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ESO / M. Kornmesser
ESO / M. Kornmesser

Astronomers Discover Another Earth-Like Planet Near Our Solar System

ESO / M. Kornmesser
ESO / M. Kornmesser

Astronomers with the European Southern Observatory (ESO) have discovered an exoplanet orbiting a star just 11 light-years from our own Sun. It's roughly the size of Earth and is predicted to have a temperate climate, making it the second-nearest Earth-like planet known to exist.

As reported in the journal Astronomy & Astrophysics [PDF], the planet, dubbed Ross 128 b, circles the inactive red dwarf star Ross 128. Its orbit is 20 times closer to its star than Earth's is to the Sun, but the exoplanet receives only 1.38 times more radiation than we do. Ross 128 is much cooler than our Sun, and calmer than typical red dwarfs. Researchers estimate the planet's equilibrium temperature to be between -76°F and 68°F, making it temperate like our home planet.

The discovery was made by an international team of astronomers working with the ESO's High Accuracy Radial Velocity Planet Searcher (HARPS) at the La Silla Observatory in Chile. Popular Mechanics reports that instead of waiting for the exoplanet's shadow to pass across its star (what's known as the transit method), the scientists monitored the star's radial velocity. The gravitational pull of orbiting planets can cause their stars to wobble slightly, and by measuring these disturbances, researchers can estimate everything from a planet's mass to its location.

At just 11 light-years away, Ross 128 b is close, though not close enough to make it our nearest Earth-like neighbor. That title belongs to Proxima b, a planet similar in size, mass, and temperature to Earth that orbits the star Proxima Centauri. But Ross 128 is creeping closer to Earth, and in just 79,000 years, it could occupy the No. 1 slot. In the meantime, scientists will study Ross 128 b along with other close exoplanets to determine if they can support life.

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Watch Astronauts Assemble Pizza in Space
iStock
iStock

Most everyone enjoys a good pizza party: Even astronauts living aboard the International Space Station.

As this video from NASA shows, assembling pizza in zero gravity is not only possible, it also has delicious results. The inspiration for the pizza feast came from Paolo Nespoli, an Italian astronaut who was craving one of his home country’s national dishes while working on the ISS. NASA’s program manager for the space station, Kirk Shireman, sympathized with his colleague and ordered pizzas to be delivered to the station.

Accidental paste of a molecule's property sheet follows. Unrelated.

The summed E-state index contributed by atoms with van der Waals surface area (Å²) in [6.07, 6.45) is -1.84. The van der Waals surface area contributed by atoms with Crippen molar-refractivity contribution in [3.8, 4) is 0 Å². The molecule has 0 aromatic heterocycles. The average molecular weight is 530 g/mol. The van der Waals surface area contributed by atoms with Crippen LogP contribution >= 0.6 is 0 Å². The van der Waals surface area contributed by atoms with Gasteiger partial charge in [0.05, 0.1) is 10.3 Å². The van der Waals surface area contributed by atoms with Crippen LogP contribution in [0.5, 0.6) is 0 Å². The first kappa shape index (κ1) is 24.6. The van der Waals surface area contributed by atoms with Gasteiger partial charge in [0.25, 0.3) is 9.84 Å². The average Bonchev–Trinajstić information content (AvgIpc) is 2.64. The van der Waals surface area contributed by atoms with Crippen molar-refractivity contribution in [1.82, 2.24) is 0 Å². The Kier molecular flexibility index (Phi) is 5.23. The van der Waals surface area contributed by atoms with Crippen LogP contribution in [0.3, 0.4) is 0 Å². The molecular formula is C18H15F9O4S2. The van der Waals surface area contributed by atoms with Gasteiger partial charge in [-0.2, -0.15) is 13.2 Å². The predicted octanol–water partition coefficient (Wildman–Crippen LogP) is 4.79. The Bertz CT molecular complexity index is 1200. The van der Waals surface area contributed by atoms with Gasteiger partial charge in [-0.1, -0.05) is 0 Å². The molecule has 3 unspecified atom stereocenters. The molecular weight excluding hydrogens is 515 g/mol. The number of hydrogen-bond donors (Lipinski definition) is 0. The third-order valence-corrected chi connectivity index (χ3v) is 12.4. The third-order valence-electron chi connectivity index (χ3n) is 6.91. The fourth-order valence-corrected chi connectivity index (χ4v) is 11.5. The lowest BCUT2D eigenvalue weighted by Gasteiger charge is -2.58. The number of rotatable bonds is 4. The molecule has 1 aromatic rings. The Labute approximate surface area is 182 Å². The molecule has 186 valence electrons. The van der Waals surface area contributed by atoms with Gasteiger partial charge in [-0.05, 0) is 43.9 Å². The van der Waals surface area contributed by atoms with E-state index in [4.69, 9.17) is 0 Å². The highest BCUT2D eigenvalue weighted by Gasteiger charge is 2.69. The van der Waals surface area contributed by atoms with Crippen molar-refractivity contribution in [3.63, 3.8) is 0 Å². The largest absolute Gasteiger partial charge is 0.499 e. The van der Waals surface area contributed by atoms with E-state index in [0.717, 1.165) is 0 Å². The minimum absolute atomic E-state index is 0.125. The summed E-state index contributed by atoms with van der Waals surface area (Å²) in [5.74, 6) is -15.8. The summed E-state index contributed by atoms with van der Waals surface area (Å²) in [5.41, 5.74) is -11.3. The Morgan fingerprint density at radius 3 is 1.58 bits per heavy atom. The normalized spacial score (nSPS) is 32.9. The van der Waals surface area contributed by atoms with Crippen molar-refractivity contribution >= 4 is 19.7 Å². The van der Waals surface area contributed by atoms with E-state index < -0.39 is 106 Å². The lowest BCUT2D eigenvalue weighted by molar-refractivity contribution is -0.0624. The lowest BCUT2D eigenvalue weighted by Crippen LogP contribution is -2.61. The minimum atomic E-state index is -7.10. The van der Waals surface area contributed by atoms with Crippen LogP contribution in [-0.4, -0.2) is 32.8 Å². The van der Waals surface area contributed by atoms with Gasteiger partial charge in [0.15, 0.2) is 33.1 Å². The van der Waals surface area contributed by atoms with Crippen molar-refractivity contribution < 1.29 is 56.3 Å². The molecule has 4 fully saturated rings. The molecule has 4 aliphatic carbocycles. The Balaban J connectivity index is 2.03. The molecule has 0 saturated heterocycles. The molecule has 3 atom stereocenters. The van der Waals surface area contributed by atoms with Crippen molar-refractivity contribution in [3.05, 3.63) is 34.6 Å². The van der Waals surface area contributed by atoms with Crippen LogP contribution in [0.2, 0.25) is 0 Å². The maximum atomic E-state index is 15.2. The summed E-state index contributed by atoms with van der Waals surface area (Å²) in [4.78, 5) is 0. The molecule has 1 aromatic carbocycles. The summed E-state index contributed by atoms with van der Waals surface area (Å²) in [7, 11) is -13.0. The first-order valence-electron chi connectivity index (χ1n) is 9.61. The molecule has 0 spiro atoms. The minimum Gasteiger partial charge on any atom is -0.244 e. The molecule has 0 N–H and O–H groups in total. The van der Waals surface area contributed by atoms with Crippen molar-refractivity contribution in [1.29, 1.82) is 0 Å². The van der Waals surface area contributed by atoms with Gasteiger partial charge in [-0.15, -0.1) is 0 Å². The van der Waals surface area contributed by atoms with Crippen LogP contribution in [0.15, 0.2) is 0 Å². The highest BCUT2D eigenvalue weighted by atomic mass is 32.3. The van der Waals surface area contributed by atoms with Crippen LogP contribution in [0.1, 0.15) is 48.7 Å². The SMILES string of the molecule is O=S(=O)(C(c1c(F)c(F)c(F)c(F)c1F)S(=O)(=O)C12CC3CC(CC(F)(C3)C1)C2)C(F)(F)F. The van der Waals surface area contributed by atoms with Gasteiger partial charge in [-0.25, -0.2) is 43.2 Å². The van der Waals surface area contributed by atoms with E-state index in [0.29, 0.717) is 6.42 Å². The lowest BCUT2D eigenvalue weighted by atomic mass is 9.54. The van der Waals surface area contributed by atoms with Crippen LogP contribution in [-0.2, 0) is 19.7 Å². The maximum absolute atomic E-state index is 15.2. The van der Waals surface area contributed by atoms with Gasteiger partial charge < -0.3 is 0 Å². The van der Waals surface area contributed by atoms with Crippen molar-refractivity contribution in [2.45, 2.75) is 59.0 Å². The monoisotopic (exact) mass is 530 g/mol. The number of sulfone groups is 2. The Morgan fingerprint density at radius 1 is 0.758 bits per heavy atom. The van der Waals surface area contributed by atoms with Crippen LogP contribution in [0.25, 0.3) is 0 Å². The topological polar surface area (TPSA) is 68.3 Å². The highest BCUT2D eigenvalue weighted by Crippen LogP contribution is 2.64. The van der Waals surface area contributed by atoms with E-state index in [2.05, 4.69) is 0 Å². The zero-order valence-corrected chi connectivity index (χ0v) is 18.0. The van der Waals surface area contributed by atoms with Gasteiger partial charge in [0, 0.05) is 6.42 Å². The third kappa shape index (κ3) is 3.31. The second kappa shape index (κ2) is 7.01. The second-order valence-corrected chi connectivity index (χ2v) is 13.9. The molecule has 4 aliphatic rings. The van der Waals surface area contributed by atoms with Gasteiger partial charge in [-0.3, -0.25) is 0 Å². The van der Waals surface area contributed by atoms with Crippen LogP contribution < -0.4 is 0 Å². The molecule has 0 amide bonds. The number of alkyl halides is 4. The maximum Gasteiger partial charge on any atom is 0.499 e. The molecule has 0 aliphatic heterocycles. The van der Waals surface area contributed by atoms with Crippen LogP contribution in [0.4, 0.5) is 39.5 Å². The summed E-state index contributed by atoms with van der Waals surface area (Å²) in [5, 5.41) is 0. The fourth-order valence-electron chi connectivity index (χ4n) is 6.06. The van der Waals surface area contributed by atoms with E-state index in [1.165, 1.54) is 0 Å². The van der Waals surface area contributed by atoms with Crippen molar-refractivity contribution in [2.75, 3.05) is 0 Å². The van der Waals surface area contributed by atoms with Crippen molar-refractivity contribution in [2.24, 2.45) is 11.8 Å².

NASA took a little longer responding to the request than your typical corner pizzeria might. The pizzas were delivered via the Orbital ATK capsule, and once they arrived, the ingredients had to be assembled by hand. The components didn’t differ too much from regular pizzas on Earth: Flatbread, tomato sauce, and cheese served as the base, and pepperoni, pesto, olives, and anchovy paste made up the toppings. Before heating them up, the astronauts had some fun with their creations, twirling them around like "flying saucers of the edible kind,” according to astronaut Randy Bresnik.

In case the pizza party wasn’t already a success, it also coincided with movie night on the International Space Station.

[h/t KHQ Q6]

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Liberty Science Center
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New Jersey Is Now Home to the Western Hemisphere's Largest Planetarium
Liberty Science Center
Liberty Science Center

Space-loving tourists often travel to Manhattan to visit the Hayden Planetarium at the American Museum of Natural History. But starting December 9, they’ll be able to get their fill of stars and planets in nearby Jersey City. As Astronomy reports, New Jersey’s second-most-populous city is now home to the largest planetarium in the Western Hemisphere, and the fourth largest in the world.

The Liberty Science Center in Jersey City, an interactive science museum in Liberty State Park, opened in 1993. It’s home to 12 museum exhibition halls, aquariums, a live animal collection, and an IMAX dome theater. On July 31, 2017, the theater was closed for extensive renovations, thanks to a $5 million gift from an altruistic former high school teacher-turned-philanthropist, Jennifer Chalsty, who’s served as a science center trustee since 2004.

Renamed the Jennifer Chalsty Planetarium, the IMAX theater received a digital upgrade and a brand-new screen, and was provided with the requisite technology to serve as a planetarium. The theater’s dome is 60 feet high, with a diameter of 89 feet, and its 10-projector system broadcasts onto a 12,345-square-foot domed screen.

There are only three planetariums in the world that are larger than the Jennifer Chalsty Planetarium, and they’re all located in China and Japan. “You can fit any other planetarium in the Western Hemisphere inside the Jennifer Chalsty Planetarium,” said Paul Hoffman, the science center's president and CEO, in a press release. “Add in the state-of-the-art technology and you have a spectacular unique theater like none other in the world. Visitors will be able to fly through the universe, experience the grandness and vastness of space, roam planetary surfaces, navigate asteroid fields, and watch the latest full-dome movies."

[h/t Astronomy]

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